Where We Get Our Thanksgiving Turkeys

In the fall of 1621, the Pilgrims, a group of mostly English citizens who were among the first to settle (move to and live) in what is now the northeastern U.S., held a three day celebration for a bountiful harvest.

Harvest refers to the food you get from trees and plants, usually (in the U.S.) in the autumn (fall). Bountiful means a lot of something, often more than you need.

The local American Indian tribe (group), the Wampanoag, participated in the 1621 celebration as well.

This celebration by the Pilgrims is considered the first “Thanksgiving,” a giving of thanks for the blessings (favors given by God) to the early settlers (colonists; people who move to a new place to live).

Thanksgiving became a national holiday in the U.S. in the middle of the Civil War, in 1863. President Lincoln declared (announced; decided) that the last Thursday in November would be a day of giving thanks. Americans still celebrate it today.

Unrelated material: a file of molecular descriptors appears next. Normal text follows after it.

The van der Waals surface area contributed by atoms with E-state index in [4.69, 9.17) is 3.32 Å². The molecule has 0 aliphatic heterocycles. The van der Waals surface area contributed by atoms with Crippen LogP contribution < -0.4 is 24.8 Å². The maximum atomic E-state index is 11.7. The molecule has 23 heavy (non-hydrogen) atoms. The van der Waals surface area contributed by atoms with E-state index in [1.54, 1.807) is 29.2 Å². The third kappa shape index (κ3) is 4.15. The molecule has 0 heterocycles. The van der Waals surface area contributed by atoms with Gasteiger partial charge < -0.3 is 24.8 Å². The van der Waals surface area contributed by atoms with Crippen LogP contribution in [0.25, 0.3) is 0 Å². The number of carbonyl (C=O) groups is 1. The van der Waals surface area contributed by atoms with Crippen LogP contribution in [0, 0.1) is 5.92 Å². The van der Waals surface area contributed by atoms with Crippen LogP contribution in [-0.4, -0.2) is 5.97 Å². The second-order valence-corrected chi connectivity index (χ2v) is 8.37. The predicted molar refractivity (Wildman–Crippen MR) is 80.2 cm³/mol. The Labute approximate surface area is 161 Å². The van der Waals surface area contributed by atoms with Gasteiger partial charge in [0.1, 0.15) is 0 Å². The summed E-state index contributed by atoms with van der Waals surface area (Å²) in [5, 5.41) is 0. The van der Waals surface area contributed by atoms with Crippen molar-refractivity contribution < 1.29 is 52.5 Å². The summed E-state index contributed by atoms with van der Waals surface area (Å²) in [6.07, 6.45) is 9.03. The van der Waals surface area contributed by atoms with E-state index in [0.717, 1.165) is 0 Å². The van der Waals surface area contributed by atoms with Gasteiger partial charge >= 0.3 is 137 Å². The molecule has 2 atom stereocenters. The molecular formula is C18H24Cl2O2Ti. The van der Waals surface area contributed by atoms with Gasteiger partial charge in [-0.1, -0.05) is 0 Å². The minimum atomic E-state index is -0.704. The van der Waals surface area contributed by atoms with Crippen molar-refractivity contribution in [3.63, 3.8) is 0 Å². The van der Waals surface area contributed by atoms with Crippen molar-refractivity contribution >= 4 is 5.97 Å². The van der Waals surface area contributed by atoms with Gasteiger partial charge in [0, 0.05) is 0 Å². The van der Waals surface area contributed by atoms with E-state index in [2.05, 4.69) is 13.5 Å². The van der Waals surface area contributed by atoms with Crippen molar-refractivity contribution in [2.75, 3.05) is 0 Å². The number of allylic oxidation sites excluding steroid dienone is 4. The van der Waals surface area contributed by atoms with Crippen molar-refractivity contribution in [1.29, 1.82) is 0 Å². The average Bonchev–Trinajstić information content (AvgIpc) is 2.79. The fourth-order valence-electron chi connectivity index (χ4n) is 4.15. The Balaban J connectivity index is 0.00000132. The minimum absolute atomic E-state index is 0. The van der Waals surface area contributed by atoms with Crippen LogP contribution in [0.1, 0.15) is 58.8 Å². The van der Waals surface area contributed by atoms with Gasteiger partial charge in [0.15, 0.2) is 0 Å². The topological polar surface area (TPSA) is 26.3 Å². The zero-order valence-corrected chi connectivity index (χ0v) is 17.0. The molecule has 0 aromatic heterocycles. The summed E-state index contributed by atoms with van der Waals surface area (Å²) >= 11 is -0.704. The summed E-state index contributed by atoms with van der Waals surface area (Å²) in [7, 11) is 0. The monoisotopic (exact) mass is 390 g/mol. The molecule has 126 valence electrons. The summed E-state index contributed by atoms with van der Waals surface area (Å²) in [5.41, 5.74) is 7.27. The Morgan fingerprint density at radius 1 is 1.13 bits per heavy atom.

(To learn more about Thanksgiving, see our Cultural English #60.)

Beginning in the 1930s, the day was changed to the fourth Thursday in November, in case there were five Thursdays in that year.

Favorites at Thanksgiving in many families (including mine) are turkey and cranberry sauce, a sweet sauce made from small berries.

But where do we get our turkeys?

The #1 turkey-producing state in the U.S. is my very own Minnesota, which raises 45 million turkeys a year!

Next are North Carolina and Arkansas, followed by Indiana, Missouri, and Virginia. These six states produce two-thirds of all turkeys raised in the United States. There are around 240 million turkeys sold in the U.S. each year.

Turkey is so popular in the U.S. that we have a few small towns with the name “turkey” in them, including Turkey Creek, Arizona (population: 294) and Turkey, Texas (population: 384).

I never knew that Minnesota produced so many turkeys. I will be thankful for my home state as I sit down this Thursday and fill myself with lots and lots of turkey.


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